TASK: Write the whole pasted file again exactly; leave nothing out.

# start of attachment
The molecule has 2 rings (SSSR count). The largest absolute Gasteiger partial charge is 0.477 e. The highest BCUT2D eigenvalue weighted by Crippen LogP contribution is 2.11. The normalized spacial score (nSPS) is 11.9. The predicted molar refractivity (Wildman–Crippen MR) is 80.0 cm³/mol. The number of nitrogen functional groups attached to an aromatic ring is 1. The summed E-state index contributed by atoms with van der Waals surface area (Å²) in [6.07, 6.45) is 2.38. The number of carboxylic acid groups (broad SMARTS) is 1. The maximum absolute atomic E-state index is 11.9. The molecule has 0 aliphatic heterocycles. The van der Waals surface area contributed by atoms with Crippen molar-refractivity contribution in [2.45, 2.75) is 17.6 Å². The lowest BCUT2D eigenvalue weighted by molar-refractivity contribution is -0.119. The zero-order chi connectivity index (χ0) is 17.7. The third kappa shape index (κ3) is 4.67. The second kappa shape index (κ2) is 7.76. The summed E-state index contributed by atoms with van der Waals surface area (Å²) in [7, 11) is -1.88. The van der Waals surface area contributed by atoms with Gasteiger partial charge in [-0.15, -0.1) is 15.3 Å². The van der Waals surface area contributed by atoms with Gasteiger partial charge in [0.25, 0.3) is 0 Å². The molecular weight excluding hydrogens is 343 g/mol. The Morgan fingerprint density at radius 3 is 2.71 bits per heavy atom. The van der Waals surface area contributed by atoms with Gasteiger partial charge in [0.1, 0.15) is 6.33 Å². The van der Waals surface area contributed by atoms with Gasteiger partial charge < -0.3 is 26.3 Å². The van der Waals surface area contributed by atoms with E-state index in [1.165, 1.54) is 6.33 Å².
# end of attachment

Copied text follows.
The molecule has 2 rings (SSSR count). The largest absolute Gasteiger partial charge is 0.477 e. The highest BCUT2D eigenvalue weighted by Crippen LogP contribution is 2.11. The normalized spacial score (nSPS) is 11.9. The predicted molar refractivity (Wildman–Crippen MR) is 80.0 cm³/mol. The number of nitrogen functional groups attached to an aromatic ring is 1. The summed E-state index contributed by atoms with van der Waals surface area (Å²) in [6.07, 6.45) is 2.38. The number of carboxylic acid groups (broad SMARTS) is 1. The maximum absolute atomic E-state index is 11.9. The molecule has 0 aliphatic heterocycles. The van der Waals surface area contributed by atoms with Crippen molar-refractivity contribution in [2.45, 2.75) is 17.6 Å². The lowest BCUT2D eigenvalue weighted by molar-refractivity contribution is -0.119. The zero-order chi connectivity index (χ0) is 17.7. The third kappa shape index (κ3) is 4.67. The second kappa shape index (κ2) is 7.76. The summed E-state index contributed by atoms with van der Waals surface area (Å²) in [7, 11) is -1.88. The van der Waals surface area contributed by atoms with Gasteiger partial charge in [-0.15, -0.1) is 15.3 Å². The van der Waals surface area contributed by atoms with Gasteiger partial charge in [0.25, 0.3) is 0 Å². The molecular weight excluding hydrogens is 343 g/mol. The Morgan fingerprint density at radius 3 is 2.71 bits per heavy atom. The van der Waals surface area contributed by atoms with Gasteiger partial charge in [0.1, 0.15) is 6.33 Å². The van der Waals surface area contributed by atoms with Gasteiger partial charge < -0.3 is 26.3 Å². The van der Waals surface area contributed by atoms with E-state index in [1.165, 1.54) is 6.33 Å².